Orchid and Chopsticks, the painting which got accepted into the 17th juried show of the IAPS, (the International Association of Pastel Societies, do go and see the fantastic entries and the awarded paintings, it is really a treat for the eyes, these artists are very good), so, yes, this painting is painted from real life, as are all my still-lifes. The human eye sees so very much more than what a camera does, even a good camera. In its turn, the good camera 'sees' and records so much more than what a printer can print, which is why printed photographs are not the best material to work from -- if you want to depict the effects of light. (Photographs work well for other manners of painting, but not for the impressionist tradition.)
This blog-post is for you who are interested in the whole painting process, and for you who are fascinated by this particular way of painting light and colour.
Nothing goes as planned, which this painting proves. I had originally thought to paint orchid blossoms against a light olive-green background, featuring only the flowers. As I was working with the set-up, the idea grew and changed. Light olive became a dark olive (note the old t-shirt serving as a backdrop). I had some laquered Japanese chopsticks I thought of, and then the idea of flirting with elements from the Far East coalesced in my mind. Not a painting trying to imitate styles of other cultures, but a little dalliance with it. Stone gardens, blossoms, bowls, chopsticks. As I was moving the elements around, I decided the composition would be basically circular, or oval to be more precise, so after this photo was taken, I changed some things. The main colour scheme is pinks and greens.
To the left, above, you see a little bit of the setup behind the painting on the easel. As you can see, the photo and the painting (which is not colour corrected for the yellow indoor lightbulb) don't look the same in colour. That is because a camera does not record colour right. The actual painting is much closer to reality than the photo of the items, I have witnesses!
A good tip is to always take a photo of your set-up. I studied variations on the screen of my computer, tried different crops, made changes virtually, which were then made in real life, by moving objects. For example, to get the right curve of the blossoms, which sagged by their own weight, I had to tie them up with a piece of string. Another reason for having a photo of your final setup is that catastrophies can happen. What if you knock it all down, accidentally? It is much easier to re-create it with the help of a recording.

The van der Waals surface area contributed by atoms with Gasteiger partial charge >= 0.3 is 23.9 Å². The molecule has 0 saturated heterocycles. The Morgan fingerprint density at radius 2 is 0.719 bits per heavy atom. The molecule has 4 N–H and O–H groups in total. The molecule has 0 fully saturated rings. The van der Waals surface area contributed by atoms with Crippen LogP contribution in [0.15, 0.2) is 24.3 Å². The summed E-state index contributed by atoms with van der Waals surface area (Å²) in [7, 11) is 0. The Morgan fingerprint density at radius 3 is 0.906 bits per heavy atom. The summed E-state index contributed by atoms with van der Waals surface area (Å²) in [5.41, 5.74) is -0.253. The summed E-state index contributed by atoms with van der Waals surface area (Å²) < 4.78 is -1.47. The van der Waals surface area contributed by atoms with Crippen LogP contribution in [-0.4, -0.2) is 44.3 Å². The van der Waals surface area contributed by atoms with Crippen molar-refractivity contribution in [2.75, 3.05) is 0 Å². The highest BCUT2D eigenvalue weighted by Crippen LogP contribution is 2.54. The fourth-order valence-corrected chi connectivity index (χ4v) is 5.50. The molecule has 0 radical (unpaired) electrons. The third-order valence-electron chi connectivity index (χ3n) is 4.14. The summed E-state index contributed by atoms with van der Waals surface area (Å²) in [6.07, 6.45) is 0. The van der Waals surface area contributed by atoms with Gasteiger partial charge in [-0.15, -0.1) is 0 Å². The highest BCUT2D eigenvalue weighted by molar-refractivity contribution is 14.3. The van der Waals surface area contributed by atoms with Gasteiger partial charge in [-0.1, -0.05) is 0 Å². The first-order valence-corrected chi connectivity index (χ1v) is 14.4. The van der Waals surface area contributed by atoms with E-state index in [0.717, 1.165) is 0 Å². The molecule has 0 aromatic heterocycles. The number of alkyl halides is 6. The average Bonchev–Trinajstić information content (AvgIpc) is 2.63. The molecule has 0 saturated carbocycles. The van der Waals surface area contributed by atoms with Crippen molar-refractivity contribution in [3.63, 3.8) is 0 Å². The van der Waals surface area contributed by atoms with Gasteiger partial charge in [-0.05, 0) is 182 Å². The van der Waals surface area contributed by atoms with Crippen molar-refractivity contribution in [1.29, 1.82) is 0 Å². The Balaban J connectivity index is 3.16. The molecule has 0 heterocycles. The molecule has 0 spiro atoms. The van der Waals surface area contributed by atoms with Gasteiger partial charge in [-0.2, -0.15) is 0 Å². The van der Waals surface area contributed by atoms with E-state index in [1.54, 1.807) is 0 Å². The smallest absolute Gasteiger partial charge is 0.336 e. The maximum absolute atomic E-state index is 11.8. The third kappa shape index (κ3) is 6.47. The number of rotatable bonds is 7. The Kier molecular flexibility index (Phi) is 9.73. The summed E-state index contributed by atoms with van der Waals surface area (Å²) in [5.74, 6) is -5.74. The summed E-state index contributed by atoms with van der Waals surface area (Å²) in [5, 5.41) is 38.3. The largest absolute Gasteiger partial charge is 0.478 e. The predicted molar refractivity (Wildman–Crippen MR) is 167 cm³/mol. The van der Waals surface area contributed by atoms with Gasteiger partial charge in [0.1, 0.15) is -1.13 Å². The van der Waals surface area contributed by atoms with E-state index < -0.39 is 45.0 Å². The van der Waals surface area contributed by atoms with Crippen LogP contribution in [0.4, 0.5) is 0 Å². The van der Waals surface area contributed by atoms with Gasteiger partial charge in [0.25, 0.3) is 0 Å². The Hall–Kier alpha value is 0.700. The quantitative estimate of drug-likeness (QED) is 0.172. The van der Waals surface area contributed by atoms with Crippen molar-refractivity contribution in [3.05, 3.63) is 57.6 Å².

Here's how I paint:
First I do a contour drawing, placing the elements of the composition on the picture plane. The 'action-oval' sits rather high, and the tablecloth dropping down the front serves as an area of little action, a space to rest.
1. (In picture below.) Usually, often, I work on white or a light creamy or sandy tone, in order to let the light reflect better. This time, as the painting was to have many dark areas, I chose to paint on a terracotta coloured piece of Pastelmat. The large masses are blocked in, in the colour of the light, and the colour of the weaker light in the shadows. All light masses get warm colours (direct light is warm), and all the shadow masses get cool colours (the reflected light of my working light is a cool daylight, therefore slightly bluish). These are not local colours (or rarely so), but the colours of light reflected off the surfaces. The background is a dark blue, I hardly ever use black. Stage one is an underpainting, setting the stage for what is to follow.
2. (For you who follow this method, this is the start of stage two, not the finish of it.) Here the relative values are corrected, if needed. In this case, it was needed, as I needed to push the lights lighter (a white or light paper usually does that job, but this paper was darker than the lights). The layers of colour are also built up, to come closer to what I see. But, what about the missing flowers, you ask, didn't you plan for them? Yes I did, but here's a trick: That which is important and which you want to catch attention, that is roughly blocked in at the start, in stage one. That which is to be subdued and hinted at is treated as one mass at the beginning, and added only later as details, in order for it to 'melt into' the background or surroundings. Picture 2, to the right, shows where I stop to evaluate stage 2, and I notice I've painted three equally spaced fold in the cloth, and that is boring, and also detracting, so I paint over the middle stripe of light, as well as deepen the tone of the background, and the drop of the tablecloth.
3. Here is where I start to build volume, making it all three-dimensional looking by adding bands of colour variations. You who know this method will see that I've rushed past stage 3 in the flowers, and nearly finished them. I had to, as the hot halogen light started to change the living flowers too rapidly, for example opening the bud that is the center of interest. I had to respond to the real situation, but as the foundation was solid, all the relationships of the major masses were correct enough, I could do that. Here is where I add bigger details as the flowers that are to be subdued and in shadow.
4. Nearly finished stage four. More colour variations create more 3D. The easiest seen is probably the pinkish reddish band following the left curve of the bawl, which is the reflection of the lit tablecloth. The far right shadow of the chopsticks is added, as it is a small detail, as well as the bright reflection inside the bowl. Here is where the quality of the edges are finalised, too. Some are sharpened, some are blurred. Some edges may need to be more lost, others more found. The final check is for drawing errors that inevitably happen in the process of painting.
See a larger version of the finished painting in the Works section of this site.